This month the Humanistic Jewish Havurah begins its annual membership drive. As current members renew their membership for another year, we are reaching out to others who have attended our holiday celebrations, enjoyed attending our Sunday afternoon meetings, read this column, and share an affinity with our Humanistic Jewish philosophy. Now is the time to support us with your membership as well.
Annual dues, reasonably set at $85 per person, can be paid by writing a check, payable to HJH, and mailed to our treasurer, Joan Weinstein, 15191 Cedarwood Lane, Apt. 2505, Naples, FL 34110. Dues also cover one’s membership in the Society for Humanistic Judaism (www.shj.org), our national organization.
A question often asked is, “Why do Humanistic Jews need any organized congregation, community or havurah? Why can’t Humanistic Jews exist separate and independent of one another?”
Before addressing this question, it is necessary to explain what is meant by these terms. A congregation, community or havurah is a group of people working together for a common goal. The goal in our case is the affirmation of our philosophy. Our havurah does not have a physical structure, nor do we have a professional leader or paid staff. Our Humanistic Jewish Havurah is a group of welcoming people who together strive to embrace the Humanistic Jewish philosophy.
We recognize a trait that is crucial to the very nature of human beings. We are social creatures. Only through interactions with others do we grow, learn and even exist. It is essential for people to have the opportunity to share ideas with one another. As Humanistic Jews, we need to interact with others, share our ideas, and expose ourselves to new ideas. Therefore, it is necessary for us to have a format for our interactions, a community where we can express our religious philosophy and our way of life, a community where together we can share and create a humanistic atmosphere and can grow more strongly as Humanistic Jews.
Our havurah reflects an aspect of our Jewish identity. We, as Humanistic Jews, understand that to be Jewish is to be part of an extended family. One way of affirming this identity is to create a community in which similar-thinking folks have an opportunity to meet one another, a place in which we can become more aware of relationship and to extend family. It allows us the opportunity to share our life-cycle events, holidays and special moments, not as individuals, but as a family with shared concerns and shared joys.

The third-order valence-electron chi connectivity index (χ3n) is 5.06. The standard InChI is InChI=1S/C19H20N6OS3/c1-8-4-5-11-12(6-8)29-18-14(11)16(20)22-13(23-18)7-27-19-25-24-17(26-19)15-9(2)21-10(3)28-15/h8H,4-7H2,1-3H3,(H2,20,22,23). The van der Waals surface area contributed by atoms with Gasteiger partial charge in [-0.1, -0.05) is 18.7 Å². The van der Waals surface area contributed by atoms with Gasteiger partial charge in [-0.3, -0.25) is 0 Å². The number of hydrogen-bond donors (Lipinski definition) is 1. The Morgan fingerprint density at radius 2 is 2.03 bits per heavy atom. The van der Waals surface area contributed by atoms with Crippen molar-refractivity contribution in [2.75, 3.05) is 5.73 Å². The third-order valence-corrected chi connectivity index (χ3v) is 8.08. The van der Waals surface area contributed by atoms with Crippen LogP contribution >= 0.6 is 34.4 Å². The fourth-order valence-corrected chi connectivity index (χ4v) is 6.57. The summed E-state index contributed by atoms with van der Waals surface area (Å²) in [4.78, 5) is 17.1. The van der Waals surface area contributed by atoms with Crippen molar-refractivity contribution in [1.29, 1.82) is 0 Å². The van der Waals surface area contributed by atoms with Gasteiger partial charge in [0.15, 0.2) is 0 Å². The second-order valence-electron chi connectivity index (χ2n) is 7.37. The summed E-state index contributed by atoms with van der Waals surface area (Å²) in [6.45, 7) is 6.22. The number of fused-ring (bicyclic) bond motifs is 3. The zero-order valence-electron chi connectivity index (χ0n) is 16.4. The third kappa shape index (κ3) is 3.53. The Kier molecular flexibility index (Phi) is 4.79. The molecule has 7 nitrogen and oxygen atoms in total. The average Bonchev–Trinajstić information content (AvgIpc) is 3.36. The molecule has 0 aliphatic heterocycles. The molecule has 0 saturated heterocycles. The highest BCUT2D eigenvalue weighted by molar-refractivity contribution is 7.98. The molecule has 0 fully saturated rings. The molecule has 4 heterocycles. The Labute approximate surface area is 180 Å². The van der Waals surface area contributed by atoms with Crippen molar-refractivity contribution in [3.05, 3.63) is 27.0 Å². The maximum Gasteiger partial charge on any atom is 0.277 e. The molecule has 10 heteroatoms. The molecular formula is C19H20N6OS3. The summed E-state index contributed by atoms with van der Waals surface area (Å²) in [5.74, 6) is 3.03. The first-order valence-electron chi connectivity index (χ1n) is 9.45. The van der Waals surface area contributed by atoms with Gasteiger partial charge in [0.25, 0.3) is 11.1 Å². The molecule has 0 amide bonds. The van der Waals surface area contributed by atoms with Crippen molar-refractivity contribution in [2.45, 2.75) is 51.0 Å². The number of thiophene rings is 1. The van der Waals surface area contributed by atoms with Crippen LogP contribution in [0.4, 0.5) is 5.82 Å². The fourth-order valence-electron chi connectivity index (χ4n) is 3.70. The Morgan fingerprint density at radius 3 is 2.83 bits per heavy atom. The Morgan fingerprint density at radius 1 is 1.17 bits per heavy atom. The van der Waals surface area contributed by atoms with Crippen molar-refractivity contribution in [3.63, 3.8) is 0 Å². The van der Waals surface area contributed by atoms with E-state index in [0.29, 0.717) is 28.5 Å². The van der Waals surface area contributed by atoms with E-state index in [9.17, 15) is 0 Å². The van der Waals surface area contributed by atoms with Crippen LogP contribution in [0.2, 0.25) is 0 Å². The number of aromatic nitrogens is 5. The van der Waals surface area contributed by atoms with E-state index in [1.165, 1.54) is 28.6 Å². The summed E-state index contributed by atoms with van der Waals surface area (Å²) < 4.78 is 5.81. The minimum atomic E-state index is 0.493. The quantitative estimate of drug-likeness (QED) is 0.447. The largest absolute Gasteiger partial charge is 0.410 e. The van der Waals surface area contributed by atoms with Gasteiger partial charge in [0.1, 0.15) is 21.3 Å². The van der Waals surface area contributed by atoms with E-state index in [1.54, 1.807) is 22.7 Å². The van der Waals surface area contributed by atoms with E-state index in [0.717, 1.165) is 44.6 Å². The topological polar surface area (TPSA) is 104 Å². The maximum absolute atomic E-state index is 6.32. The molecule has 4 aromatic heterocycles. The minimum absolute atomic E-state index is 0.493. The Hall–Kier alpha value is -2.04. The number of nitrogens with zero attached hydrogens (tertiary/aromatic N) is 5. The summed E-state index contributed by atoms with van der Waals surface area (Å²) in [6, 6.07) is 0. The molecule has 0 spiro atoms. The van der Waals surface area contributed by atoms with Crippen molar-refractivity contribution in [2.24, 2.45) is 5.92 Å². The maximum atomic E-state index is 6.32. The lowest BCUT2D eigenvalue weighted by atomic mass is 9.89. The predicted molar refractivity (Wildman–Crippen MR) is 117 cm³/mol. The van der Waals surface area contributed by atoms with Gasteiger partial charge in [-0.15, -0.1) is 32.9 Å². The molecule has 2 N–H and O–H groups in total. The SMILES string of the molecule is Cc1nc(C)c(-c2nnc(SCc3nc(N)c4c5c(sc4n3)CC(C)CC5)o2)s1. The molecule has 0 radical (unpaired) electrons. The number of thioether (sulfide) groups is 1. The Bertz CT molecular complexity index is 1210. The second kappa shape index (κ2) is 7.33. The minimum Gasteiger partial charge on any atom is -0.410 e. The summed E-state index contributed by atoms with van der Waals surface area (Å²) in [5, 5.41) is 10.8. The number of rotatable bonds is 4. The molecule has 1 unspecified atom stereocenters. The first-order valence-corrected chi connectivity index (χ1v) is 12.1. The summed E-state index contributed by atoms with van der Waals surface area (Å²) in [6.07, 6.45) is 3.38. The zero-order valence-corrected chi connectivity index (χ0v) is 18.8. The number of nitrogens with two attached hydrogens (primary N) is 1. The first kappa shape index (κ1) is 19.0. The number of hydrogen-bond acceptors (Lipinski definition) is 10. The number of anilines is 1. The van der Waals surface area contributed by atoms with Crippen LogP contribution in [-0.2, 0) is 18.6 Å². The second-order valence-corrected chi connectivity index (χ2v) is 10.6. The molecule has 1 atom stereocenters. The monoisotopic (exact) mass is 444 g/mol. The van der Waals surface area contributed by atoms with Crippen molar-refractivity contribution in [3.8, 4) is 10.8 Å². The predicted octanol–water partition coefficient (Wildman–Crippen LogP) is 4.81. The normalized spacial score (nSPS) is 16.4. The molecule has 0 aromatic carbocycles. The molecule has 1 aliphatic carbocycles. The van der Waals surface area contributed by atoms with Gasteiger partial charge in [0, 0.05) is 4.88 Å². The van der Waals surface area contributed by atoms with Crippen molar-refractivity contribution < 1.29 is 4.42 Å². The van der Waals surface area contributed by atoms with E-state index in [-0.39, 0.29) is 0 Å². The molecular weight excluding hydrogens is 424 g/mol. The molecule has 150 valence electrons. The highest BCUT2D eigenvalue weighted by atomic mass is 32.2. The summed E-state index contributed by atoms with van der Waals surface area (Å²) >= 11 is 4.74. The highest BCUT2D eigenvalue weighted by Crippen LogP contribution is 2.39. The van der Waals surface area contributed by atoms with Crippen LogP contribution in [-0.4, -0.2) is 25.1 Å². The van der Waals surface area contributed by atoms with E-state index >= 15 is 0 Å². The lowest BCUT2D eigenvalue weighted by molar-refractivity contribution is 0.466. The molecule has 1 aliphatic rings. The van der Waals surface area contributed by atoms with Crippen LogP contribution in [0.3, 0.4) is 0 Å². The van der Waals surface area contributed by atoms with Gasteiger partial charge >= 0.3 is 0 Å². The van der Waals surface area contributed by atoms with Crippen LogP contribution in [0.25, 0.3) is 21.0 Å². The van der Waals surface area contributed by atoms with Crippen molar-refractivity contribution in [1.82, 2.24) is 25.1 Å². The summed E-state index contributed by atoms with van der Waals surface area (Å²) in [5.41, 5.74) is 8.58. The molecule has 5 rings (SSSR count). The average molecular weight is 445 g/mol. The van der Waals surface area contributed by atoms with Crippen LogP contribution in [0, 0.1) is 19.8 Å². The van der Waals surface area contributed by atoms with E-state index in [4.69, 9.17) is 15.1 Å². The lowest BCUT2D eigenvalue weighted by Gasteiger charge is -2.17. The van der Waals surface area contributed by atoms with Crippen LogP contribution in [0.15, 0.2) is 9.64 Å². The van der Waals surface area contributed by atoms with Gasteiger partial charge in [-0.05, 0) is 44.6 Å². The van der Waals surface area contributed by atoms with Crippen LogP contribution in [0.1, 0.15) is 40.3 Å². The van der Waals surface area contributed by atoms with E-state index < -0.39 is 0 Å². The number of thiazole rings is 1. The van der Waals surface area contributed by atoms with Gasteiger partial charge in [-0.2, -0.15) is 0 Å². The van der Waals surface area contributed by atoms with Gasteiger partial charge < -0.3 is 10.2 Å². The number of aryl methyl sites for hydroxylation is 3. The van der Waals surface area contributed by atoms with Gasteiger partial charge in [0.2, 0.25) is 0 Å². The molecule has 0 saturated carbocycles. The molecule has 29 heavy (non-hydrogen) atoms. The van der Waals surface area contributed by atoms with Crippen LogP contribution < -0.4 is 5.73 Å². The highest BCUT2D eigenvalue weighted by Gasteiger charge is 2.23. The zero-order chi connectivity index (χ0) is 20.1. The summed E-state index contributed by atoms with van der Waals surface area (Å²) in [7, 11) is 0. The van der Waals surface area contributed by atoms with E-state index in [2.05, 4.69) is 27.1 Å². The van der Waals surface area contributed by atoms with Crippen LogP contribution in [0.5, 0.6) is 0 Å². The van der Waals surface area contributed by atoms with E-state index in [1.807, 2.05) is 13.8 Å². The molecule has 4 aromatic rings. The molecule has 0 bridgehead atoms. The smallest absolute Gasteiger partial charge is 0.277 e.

One unifying belief is the affirmation of human independence of supernatural or other external authorities and, therefore, our right and responsibility to determine for ourselves the purpose and course of our life. Open any Jewish prayer book at random and you will find this fundamental humanistic principle denied and its opposite affirmed. This inconsistency between official synagogue ideology and what we really believe accounts for the indifference or hostility that many feel toward organized Jewish religion.
An organization such as ours is essential for Humanistic Judaism. Our religious beliefs and lifestyles will never be validated, or put into practice in conventional synagogues or temples. If we exist separately or “in the closet,” our voices will never be heard. It is necessary to together create a community that fulfills our needs; places where we can celebrate life-cycle events and holidays and still feel comfortable and honest.
Humanistic Judaism provides an alternative that many disillusioned people find most inviting and acceptable. Please join the Humanistic Jewish Havurah to realize your true “beliefs.”